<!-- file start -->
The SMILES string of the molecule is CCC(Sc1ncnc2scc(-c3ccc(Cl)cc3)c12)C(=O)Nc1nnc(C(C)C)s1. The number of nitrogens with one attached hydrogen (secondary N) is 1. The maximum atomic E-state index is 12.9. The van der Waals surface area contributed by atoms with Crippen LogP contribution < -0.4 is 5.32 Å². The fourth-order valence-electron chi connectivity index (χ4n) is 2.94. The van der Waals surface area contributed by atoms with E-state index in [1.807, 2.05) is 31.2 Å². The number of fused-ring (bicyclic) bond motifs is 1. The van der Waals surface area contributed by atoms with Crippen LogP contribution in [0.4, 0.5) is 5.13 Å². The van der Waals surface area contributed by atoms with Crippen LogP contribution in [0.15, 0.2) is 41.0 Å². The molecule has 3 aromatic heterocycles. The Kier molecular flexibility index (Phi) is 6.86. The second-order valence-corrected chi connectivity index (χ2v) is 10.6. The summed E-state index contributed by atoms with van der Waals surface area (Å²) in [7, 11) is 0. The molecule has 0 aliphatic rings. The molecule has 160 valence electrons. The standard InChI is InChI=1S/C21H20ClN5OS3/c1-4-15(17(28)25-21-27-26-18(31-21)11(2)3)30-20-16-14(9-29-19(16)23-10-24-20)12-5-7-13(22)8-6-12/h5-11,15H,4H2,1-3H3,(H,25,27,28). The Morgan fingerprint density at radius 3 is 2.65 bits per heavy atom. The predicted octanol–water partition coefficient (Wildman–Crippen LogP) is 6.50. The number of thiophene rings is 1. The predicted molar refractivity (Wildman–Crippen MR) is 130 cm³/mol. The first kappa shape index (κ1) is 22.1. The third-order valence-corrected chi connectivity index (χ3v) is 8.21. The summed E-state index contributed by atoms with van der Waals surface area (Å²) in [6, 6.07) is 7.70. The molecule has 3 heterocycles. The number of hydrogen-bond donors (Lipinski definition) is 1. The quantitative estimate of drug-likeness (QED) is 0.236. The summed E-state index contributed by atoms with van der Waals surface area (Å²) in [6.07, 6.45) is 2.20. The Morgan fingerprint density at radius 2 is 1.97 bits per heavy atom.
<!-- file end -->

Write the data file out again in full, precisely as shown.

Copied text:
The SMILES string of the molecule is CCC(Sc1ncnc2scc(-c3ccc(Cl)cc3)c12)C(=O)Nc1nnc(C(C)C)s1. The number of nitrogens with one attached hydrogen (secondary N) is 1. The maximum atomic E-state index is 12.9. The van der Waals surface area contributed by atoms with Crippen LogP contribution < -0.4 is 5.32 Å². The fourth-order valence-electron chi connectivity index (χ4n) is 2.94. The van der Waals surface area contributed by atoms with E-state index in [1.807, 2.05) is 31.2 Å². The number of fused-ring (bicyclic) bond motifs is 1. The van der Waals surface area contributed by atoms with Crippen LogP contribution in [0.4, 0.5) is 5.13 Å². The van der Waals surface area contributed by atoms with Crippen LogP contribution in [0.15, 0.2) is 41.0 Å². The molecule has 3 aromatic heterocycles. The Kier molecular flexibility index (Phi) is 6.86. The second-order valence-corrected chi connectivity index (χ2v) is 10.6. The summed E-state index contributed by atoms with van der Waals surface area (Å²) in [7, 11) is 0. The molecule has 0 aliphatic rings. The molecule has 160 valence electrons. The standard InChI is InChI=1S/C21H20ClN5OS3/c1-4-15(17(28)25-21-27-26-18(31-21)11(2)3)30-20-16-14(9-29-19(16)23-10-24-20)12-5-7-13(22)8-6-12/h5-11,15H,4H2,1-3H3,(H,25,27,28). The Morgan fingerprint density at radius 3 is 2.65 bits per heavy atom. The predicted octanol–water partition coefficient (Wildman–Crippen LogP) is 6.50. The number of thiophene rings is 1. The predicted molar refractivity (Wildman–Crippen MR) is 130 cm³/mol. The first kappa shape index (κ1) is 22.1. The third-order valence-corrected chi connectivity index (χ3v) is 8.21. The summed E-state index contributed by atoms with van der Waals surface area (Å²) in [6, 6.07) is 7.70. The molecule has 3 heterocycles. The number of hydrogen-bond donors (Lipinski definition) is 1. The quantitative estimate of drug-likeness (QED) is 0.236. The summed E-state index contributed by atoms with van der Waals surface area (Å²) in [6.07, 6.45) is 2.20. The Morgan fingerprint density at radius 2 is 1.97 bits per heavy atom.